Tax Restructuring Away from a Trust

Traditionally, many family businesses in Perth structured their business through a trust, as tax reasons made trust the “go-to” tax vehicle. However, as tax law has changed and the tax advice given by Perth tax accountants evolves, operating a business through a trust is becoming increasingly difficult.

How a Trust is Not Great for Operating a Business

Family Trust

There are many reasons why you should use a family trust other than to reduce taxes.  However, the reverse is also true.  The following reasons are some of the difficulties in operating a business through a trust:

  • Employee incentives

If you want to engage your team through an employee incentive program, it isn’t easy to do so through a discretionary trust. While a trust’s flexible nature is tax-effective, its discretionary nature prevents giving the Perth family business team members a fixed entitlement to the profits.

  • Company tax rates

Companies that generate business income have a lower tax rate, and trusts cannot enjoy this rate.  While the trust can allocate the profits to a company and potentially show that the company is a base-rate entity, the tax law requires that the profits so allocated are paid.

  • Working capital

As a trust distributes all its profits to the shareholders, it is difficult for a trust to retain working capital for reinvestment. If the family business operates through a trust, the unitholders or the trust beneficiaries will need to agree to delay their right to payment and turn that right into a loan that is reinvested back into the business.

  • Accounting ratios

A trust has no net equity.  So, a lot of the ratios banks use to understand a trust must be reworked to recognise that the net worth of a trust is effectively nothing.

If you use cloud accounting software with the benefits of a CFO, you can overcome this issue. Some Perth family businesses prefer to save on resources and simplify their accounting reports, so the ratios are clear immediately.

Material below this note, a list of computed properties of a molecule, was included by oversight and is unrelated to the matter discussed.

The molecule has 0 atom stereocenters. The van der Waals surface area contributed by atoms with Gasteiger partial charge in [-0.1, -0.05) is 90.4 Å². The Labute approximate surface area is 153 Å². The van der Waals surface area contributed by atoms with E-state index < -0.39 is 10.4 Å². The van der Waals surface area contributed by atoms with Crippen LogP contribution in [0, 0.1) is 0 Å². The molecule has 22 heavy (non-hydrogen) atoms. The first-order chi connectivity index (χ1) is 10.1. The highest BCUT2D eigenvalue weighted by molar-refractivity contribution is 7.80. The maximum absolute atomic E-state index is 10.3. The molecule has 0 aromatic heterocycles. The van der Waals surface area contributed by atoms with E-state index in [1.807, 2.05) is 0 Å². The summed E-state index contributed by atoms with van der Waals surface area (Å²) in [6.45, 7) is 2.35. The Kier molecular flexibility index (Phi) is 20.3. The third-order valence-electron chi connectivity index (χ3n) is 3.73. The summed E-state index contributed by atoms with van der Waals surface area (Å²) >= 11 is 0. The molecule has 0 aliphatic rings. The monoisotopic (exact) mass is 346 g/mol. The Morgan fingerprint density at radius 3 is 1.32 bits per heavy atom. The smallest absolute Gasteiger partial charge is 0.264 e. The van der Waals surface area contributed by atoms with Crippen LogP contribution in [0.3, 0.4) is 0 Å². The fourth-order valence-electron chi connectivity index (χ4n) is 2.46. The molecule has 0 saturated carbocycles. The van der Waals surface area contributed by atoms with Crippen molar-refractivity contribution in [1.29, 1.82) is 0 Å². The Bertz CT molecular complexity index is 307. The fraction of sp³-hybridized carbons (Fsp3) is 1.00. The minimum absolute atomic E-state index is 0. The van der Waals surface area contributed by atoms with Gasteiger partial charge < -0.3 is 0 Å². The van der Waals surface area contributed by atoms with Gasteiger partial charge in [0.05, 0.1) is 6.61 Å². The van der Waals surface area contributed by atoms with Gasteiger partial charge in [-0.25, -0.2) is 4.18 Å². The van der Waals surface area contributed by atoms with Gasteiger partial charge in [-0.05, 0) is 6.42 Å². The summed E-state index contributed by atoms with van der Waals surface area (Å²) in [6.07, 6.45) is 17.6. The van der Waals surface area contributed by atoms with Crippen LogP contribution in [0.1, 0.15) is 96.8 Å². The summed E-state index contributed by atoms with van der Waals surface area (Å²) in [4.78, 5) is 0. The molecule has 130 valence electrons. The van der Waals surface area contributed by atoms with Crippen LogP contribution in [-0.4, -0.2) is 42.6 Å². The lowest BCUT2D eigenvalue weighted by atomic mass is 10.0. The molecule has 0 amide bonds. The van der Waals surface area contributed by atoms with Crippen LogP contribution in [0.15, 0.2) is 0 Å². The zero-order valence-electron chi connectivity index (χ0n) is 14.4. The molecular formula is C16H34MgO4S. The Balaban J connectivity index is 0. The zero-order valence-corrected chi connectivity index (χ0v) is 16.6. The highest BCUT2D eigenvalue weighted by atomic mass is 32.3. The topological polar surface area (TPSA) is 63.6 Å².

What Tax Options Exist to go from a Trust to a Company?

Tax Options

Sometimes, a business finds its current trust structure unsuitable, and the tax imperative to restructure into a company is significant. This is common for larger family businesses transitioning to a corporate structure. Such transitions can be motivated by various factors, including:

  1. Alignment with the long-term strategy and succession plan of the business.
  2. Commercial considerations, such as enhancing relationships with customers.
  3. Meeting family and financial objectives.
  4. Pursuing international expansion opportunities.
  5. Accessing government grants.
  6. Accessing company tax rates.
  7. Addressing working capital needs.

Moving to a corporate structure can also yield additional tax benefits for the business, such as the possibility of forming a tax-consolidated group, which allows for filing single-entity tax returns. The Australian Taxation Office (ATO) recognises this restructuring as a valid reason for making such changes.

Capital Gains Tax Impacts

Capital Gains Tax

When a business is restructured from a trust to a company, the transaction will almost always attract Capital Gains Tax (CGT).  Understanding capital gains tax is essential for general business management.  Capital gains tax usually happens when the market value of the business’s goodwill exceeds the cost base of the business’s assets, including the initial cost of the goodwill (which is often zero for founder-led family business).

A CGT rollover permits the deferral of CGT liabilities resulting from such a restructure. Several rollover options exist, and the selection of the appropriate rollover depends on the business’s specific circumstances and objectives.

Potential Capital Gains Tax Rollovers

The following rollovers exist, and they are helpful trust-to-company restructuring options for Perth family businesses. Tax accountants typically use them individually, sometimes in succession, or creatively with other areas of tax law.

  • Subdivision 122-A – Transfer from a Trust to a Fully-Owned Company